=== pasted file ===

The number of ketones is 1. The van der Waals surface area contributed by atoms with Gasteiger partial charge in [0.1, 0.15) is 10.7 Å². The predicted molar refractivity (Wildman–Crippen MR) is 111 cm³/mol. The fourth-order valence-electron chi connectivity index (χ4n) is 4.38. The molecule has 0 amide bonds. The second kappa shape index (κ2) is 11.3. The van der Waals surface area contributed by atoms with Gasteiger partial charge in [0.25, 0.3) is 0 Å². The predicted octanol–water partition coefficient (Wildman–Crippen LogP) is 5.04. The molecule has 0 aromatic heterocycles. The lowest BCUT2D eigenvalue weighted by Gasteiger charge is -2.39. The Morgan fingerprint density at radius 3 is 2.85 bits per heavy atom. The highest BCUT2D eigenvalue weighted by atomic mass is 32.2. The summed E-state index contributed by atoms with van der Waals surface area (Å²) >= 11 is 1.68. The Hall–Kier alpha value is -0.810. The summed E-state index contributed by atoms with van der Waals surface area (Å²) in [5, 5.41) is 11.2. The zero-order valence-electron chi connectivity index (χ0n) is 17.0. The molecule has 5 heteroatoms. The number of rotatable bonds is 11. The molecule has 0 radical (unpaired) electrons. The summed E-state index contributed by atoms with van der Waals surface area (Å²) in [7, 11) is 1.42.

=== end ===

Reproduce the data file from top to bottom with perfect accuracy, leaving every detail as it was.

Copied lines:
The number of ketones is 1. The van der Waals surface area contributed by atoms with Gasteiger partial charge in [0.1, 0.15) is 10.7 Å². The predicted molar refractivity (Wildman–Crippen MR) is 111 cm³/mol. The fourth-order valence-electron chi connectivity index (χ4n) is 4.38. The molecule has 0 amide bonds. The second kappa shape index (κ2) is 11.3. The van der Waals surface area contributed by atoms with Gasteiger partial charge in [0.25, 0.3) is 0 Å². The predicted octanol–water partition coefficient (Wildman–Crippen LogP) is 5.04. The molecule has 0 aromatic heterocycles. The lowest BCUT2D eigenvalue weighted by Gasteiger charge is -2.39. The Morgan fingerprint density at radius 3 is 2.85 bits per heavy atom. The highest BCUT2D eigenvalue weighted by atomic mass is 32.2. The summed E-state index contributed by atoms with van der Waals surface area (Å²) >= 11 is 1.68. The Hall–Kier alpha value is -0.810. The summed E-state index contributed by atoms with van der Waals surface area (Å²) in [5, 5.41) is 11.2. The zero-order valence-electron chi connectivity index (χ0n) is 17.0. The molecule has 5 heteroatoms. The number of rotatable bonds is 11. The molecule has 0 radical (unpaired) electrons. The summed E-state index contributed by atoms with van der Waals surface area (Å²) in [7, 11) is 1.42.